By Marty Denzer
Catholic Key Associate Editor
KANSAS CITY —The Solemnity of Our Lord Jesus Christ, King of the Universe is celebrated one week before the First Sunday of Advent, this year falling on Nov. 20. The feast takes on a special reverence and meaning at Christ the King Parish.
As the Closing Mass for the Jubilee Year of Mercy was to be held on Nov. 20, the parish patronal feast day was commemorated Nov. 19. The Mass was celebrated by Bishop James Johnston, Jr., with Father Gregory Lockwood, Parochial Administrator, and Father Richard Rocha, President of St. Michael the Archangel High School, concelebrating. Deacon Dave Healy assisted.
The Feast of Christ the King, as it is commonly known, is not an ancient solemnity. It was established by Pope Pius XI in 1925 in his encyclical Quas Primas. The first quarter of the century had seen the rise of secularism and the emergence of dangerous dictatorships in Europe. Reverence for the authority of Christ was waning, so the pope set the feast to reaffirm and re-focus faith and respect in Christ’s kingship. It was originally celebrated in October, but later moved to the last week of the liturgical calendar signaling the beginning of Advent, the time of preparation for Christ’s birth.
In his homily Bishop Johnston said it was a “special treat” to be at Christ the King to celebrate the feast with the parish on “your feast day.”
He opened his remarks by recalling “one of the most unusual and surprising elections in our nation’s history,” that had occurred just a week and a half earlier. “The day after the election, President Obama did a very commendable thing,” he said. “He addressed the nation, saying ‘We are not Democrats first; we are not Republicans first. We are Americans first; we are patriots first.’ In one sense, the political sense, that is very true.”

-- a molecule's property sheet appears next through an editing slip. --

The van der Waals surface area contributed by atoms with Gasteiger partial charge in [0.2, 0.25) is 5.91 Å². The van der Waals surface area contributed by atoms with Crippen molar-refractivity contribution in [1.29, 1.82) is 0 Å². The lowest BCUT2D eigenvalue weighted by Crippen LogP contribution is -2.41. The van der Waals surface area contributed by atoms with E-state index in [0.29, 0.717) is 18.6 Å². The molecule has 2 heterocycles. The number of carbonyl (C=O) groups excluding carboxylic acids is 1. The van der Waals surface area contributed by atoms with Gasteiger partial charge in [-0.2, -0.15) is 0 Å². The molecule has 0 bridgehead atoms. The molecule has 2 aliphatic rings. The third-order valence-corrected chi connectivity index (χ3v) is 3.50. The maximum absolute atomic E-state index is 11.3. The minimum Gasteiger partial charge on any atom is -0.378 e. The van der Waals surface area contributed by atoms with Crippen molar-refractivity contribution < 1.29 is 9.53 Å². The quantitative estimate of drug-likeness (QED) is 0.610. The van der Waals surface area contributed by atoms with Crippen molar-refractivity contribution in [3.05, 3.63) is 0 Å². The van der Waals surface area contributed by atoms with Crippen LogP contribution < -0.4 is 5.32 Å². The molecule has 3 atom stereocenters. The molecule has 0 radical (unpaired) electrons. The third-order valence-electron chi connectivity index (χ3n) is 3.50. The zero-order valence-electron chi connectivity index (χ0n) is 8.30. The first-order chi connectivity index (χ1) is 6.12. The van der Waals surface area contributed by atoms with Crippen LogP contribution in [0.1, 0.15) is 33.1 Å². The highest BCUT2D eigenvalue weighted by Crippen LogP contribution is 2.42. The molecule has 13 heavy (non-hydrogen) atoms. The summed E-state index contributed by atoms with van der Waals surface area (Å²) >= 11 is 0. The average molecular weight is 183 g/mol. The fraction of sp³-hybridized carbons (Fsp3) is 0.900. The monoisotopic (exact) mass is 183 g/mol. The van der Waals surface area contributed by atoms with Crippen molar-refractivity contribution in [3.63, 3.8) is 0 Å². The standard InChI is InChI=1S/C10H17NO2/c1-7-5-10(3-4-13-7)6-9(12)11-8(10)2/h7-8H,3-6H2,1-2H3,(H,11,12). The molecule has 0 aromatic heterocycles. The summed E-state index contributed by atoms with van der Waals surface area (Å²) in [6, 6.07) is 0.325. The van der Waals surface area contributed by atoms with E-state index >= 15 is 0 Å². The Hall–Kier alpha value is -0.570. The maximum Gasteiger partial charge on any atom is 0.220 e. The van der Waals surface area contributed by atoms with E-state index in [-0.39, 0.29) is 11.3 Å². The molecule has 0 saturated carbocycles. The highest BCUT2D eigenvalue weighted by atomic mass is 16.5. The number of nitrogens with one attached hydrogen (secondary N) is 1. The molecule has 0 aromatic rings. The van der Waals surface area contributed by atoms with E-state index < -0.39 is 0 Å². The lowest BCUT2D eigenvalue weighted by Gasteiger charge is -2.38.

But, he continued, “There is something that precedes that, for us anyway. Something that precedes the political, patriotic firsts. … You and I are Christians first; we are loyal to Christ the King first. That makes us better Americans, because Christ our King is first of all.”
Did you know that his Liturgical title is Christ, the King of the Universe? Bishop Johnston quipped, “You can’t get any higher than that!” The feast marks the end of the liturgical year and marked the end of the Jubilee Year of Mercy and the Closing of the Holy Door at the Cathedral of the Immaculate Conception.
“Each of the readings gives us an important piece of understanding about Christ our King,” he said.
The first reading, from Second Samuel, recounts one of the most important moments in world history, he continued. It recounts the kingship of David, King of all Israel. The kingdom of David fell apart about 200 years later. The northern part of the kingdom was conquered and the people led into slavery and exile. About 200 years after that, the southern tribes of Benjamin and Judah were also conquered, and the people exiled into Babylon.
After that happened, prophets began to speak of the future restoration of David’s kingdom, the coming of the Messiah. “Thus the kingdom of David in the Old Testament is a foreshadowing of the restored Kingdom … this restored kingdom is realized in the Church, the visible Church on earth that you and I belong to. “
He described the anointing of David, with olive oil poured over his head. Similarly, Christ was anointed, by the Holy Spirit, as we are, with oil and the Holy Spirit when we enter his kingdom through the sacraments of Initiation — Baptism and Confirmation.
The bishop noted that David also did something ‘unusual’ when he was made king. “He marked the beginning of this new kingdom with a covenant.” A covenant binds people together in kinship, a familial relationship. “We renew our covenant, which binds us to Christ in his kingdom …. In the celebration of the Eucharist, the new and everlasting covenant as we hear said at every Mass. … We are bound as family by the covenant we renew with Christ our King at every Mass.”